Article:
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Transcript
Hyperkalemia
Objectives
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Definition
Brief review of potassium regulation processes
Causes
Clinical Manifestations
Therapy
Proposals for standardized management
Definition
• Hyperkalemia = plasma K+ concentration >
5.0mmol/L
• Critical hyperkalemia = plama K+
concentration > 6.5 mmol/L
• UNM Lab Ranges: Normal 3.5-5.1 Critical 6.5
for women, 7 for men
Potassium Regulation Review
• Intracellular concentration about 150 mmol/L
• The passive outward diffusion of K+ is the most
important factor that generates the resting
membrane potential.
• Maintenance of steady state requires K+
ingestion = K+ excretion
• Nearly all regulation of renal K+ excretion and
total body K+ balance occurs in the distal
nephron, via principal cells
• Potassium secretion regulated by aldosterone
and plasma K+ concentration
Causes of Hyperkalemia
I. Potassium release from cells
II. Decreased renal loss
III. Iatrogenic
(Consider pseudohyperkalemia)
Potassium release from cells
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Intravascular hemolysis
Tumor Lysis Syndrome
Rhabdomyolysis
Non-gap metabolic acidosis
Hyperglycemia
Severe Digitalis toxicity
Hyperkalemic periodic paralysis
Beta-blockers
Succinylcholine; especially in case massive
trauma, burns or neuromuscular disease
Decreased renal loss
• Renal failure
• Decreased distal flow
• Decreased K+ secretion
Impaired Na+ reabsorption
adrenal insufficiency
adrenal enzyme deficiency
hyporeninemic hypoaldosteronism
drugs: ACEi, NSAIDS, heparin, K+-sparing
diuretics, trimethoprim, pentamidine
tubulointerstitial disease
distal type 4 RTA
Enhanced Cl- reabsorption
Cyclosporine
Gordon’s syndrome
Clinical Manifestations
• Weakness, which can progress to flaccid paralysis and
hypoventilation.
Secondary to prolonged partial depolarization from the elevated K+ , which
impairs membrane excitability.
• Metabolic acidosis, which further increases K+
Secondary to hyperkalemia impairing renal ammoniagenesis and absorption,
and thus net acid excretion.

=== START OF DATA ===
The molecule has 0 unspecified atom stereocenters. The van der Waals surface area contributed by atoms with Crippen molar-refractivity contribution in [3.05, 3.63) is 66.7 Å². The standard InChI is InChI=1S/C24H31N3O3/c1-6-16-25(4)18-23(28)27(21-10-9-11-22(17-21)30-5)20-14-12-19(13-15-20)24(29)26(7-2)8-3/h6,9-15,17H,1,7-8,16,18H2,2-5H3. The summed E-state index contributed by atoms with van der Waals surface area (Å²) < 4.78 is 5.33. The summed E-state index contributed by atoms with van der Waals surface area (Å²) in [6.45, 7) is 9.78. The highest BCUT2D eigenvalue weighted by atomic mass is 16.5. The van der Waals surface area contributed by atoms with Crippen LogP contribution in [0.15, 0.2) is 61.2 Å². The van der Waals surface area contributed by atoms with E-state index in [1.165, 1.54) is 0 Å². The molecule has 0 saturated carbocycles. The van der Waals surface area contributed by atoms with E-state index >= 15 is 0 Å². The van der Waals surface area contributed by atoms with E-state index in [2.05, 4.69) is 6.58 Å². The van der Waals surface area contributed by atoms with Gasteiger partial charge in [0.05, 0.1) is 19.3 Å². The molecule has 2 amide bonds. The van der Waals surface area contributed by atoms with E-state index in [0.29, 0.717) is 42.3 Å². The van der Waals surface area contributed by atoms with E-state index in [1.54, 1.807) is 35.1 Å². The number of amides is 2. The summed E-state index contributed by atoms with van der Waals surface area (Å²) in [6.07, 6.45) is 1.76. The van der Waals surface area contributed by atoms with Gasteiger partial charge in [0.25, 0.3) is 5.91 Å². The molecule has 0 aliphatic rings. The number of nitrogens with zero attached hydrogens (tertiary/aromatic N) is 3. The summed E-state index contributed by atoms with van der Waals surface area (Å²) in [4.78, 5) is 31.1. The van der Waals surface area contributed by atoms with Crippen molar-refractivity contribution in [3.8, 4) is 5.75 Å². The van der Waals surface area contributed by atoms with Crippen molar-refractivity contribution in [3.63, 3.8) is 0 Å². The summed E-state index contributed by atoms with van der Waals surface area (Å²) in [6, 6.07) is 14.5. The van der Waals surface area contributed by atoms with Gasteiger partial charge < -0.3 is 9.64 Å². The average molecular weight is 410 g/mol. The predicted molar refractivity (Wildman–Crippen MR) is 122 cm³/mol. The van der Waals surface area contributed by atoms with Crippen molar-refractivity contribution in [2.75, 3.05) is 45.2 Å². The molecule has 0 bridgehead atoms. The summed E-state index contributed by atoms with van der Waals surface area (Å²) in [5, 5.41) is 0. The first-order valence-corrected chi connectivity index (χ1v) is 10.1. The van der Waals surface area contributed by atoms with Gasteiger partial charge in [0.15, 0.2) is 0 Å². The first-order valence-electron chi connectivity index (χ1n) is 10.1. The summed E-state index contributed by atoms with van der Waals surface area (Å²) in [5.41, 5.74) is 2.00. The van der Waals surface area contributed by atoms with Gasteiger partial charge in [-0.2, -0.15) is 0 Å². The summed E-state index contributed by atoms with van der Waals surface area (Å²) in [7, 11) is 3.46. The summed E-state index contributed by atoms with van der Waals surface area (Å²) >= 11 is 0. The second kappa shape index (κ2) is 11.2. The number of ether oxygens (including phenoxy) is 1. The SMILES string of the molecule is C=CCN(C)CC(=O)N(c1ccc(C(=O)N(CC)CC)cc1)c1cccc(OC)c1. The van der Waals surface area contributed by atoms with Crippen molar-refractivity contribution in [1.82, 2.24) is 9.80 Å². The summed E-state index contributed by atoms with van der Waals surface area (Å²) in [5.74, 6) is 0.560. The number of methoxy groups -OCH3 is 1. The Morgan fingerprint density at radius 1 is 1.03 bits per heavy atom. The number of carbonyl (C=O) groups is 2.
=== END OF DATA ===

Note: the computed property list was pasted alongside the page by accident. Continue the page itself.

• Altered electrical activity of heart, cardiac arrhythmias.
ECG changes in order of appearance:
Tall, narrow-based, peaked T waves
Prolonged PR interval and QRS duration
AV conduction delay
Loss of P waves
Progression of QRS duration leading to sine wave pattern
Ventricular fibrillation or asystole
Therapy
1. Determine needed approach – if emergent or not.
Typically, potential fatal hyperkalemia occurs with K+ > 7.5 and associated
with profound weakness.
THIS CANNOT BE COUNTED ON; cardiac toxicity does not correlate well with
plasma K+ concentration.
MUST OBTAIN STAT ECG.
2. Determine underlying cause(s) once patient treated to
maintain stability
If K+ high and ECG normal, consider pseudohyperkalemia
Usually, chronic hyperkalemia is due to impaired K+ excretion
Review medications, oral and all IV therapies
Evaluate effective circulating volume
Patients with Kidney disease are highest risk of developing hyperkalemia.
Consider the combination of: HCO3 <20, Cl- > 105, Cr > 1.5, diabetic as high
risk for hyperkalemia.
Emergent Therapy
1.
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3.
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5.
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7.
10 ml of a 10% solution calcium gluconate infused over 2-3 minutes.
onset of action several minutes, lasts 30 – 60 minutes
10-20 units regular insulin with 25-50 g glucose IV
onset action 15-30 minutes, lasts several hours. K+ drops 0.5-1.5
mmol/L.
no glucose if patient hyperglycemic
Nebulized or parental Beta-agonist
onset action 30 minutes, lasts 2-4 hours. K+ drops 0.5 to 1.5 mmol/L.
IV NaHCO3 as isotonic solution of 3 amps per liter 5% dextrose
Ideally reserved for severe hyperkalemia associated with metabolic
acidosis avoid in patients with ESRD; not tolerated and they seldom
respond. Little medical evidence for use.
Loop and thiazide diuretics if renal function adequate and not dehydrated
Cation exchange resin, ie Kayexalate. 25-50 g mixed with 100 ml 20%
sorbitol orally, or 30-60 min retention enema with 50 g resin in 150 ml
H20.
onset 1-2 hours and lasts 4-6 hours. K+ drops 0.5-1.5 mmol/L
Dialysis
Peritoneal is only 15% as effective as hemodialysis
Algorithmic management of hyperkalemia.
Sood M M et al. Mayo Clin Proc. 2007;82:1553-1561
© 2007 Mayo Foundation for Medical Education and Research
Proposals for standardized
management
1.
2.
No treatment, other than kayexalate, for K 5.1 – 6 unless medical
condition strongly predicts the value will continue to increase. Examples:
acute oliguric renal failure, tumor lysis syndrome. Do repeat and f/u on
potassium level.
Policy that for any K+ > 6.0, order ECG.
Consider stat repeat K+ if concern pseudohyperkalemia
3.
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6.
For persistent K+ > 5.1, order telemetry
Policy if K+ <6.5 and no ECG changes present, treat with kayexalate and
repeat K+ level and ECG in 4-6 hours. No need other interventions.
Policy if K+ < 6.5 and ECG changes present, administer CaGluconate,
Insulin/Glucose, Nebulizer Rx, and Kayexalate. Consider consult ICU
team.
Policy if K+ > 6.4, regardless of presence of ECG changes, administer
CaGluc, Insulin/Glucose, Nebulizer Rx, and Kayexalate. Repeat ECG and
K+ level in 1 hour. Consider consult ICU team.
References
1. Harrisons Principles of Internal Medicine. 17th Edition.
2008.
2. Alfonzo, Annette V.M. Review paper: Potassium
disorders-clinical spectrum and emergency management.
Resuscitation (2006) 70, 10 -25.
3. Sood, Manish M. Emergency Management and
Commonly Encountered Outpatient Scenarios in Patients
With Hyperkalemia. Mayo Clinic Proc. 2007; 82(12): 15531561.
4. Tzamaloukas, A. Pathophysiology and Management of
Fluid and Electrolyte Disturbances in Patients on Chronic
Dialysis with Severe Hyperglycemia. Seminars in Dialysis.
2008; 21(5): 431-439.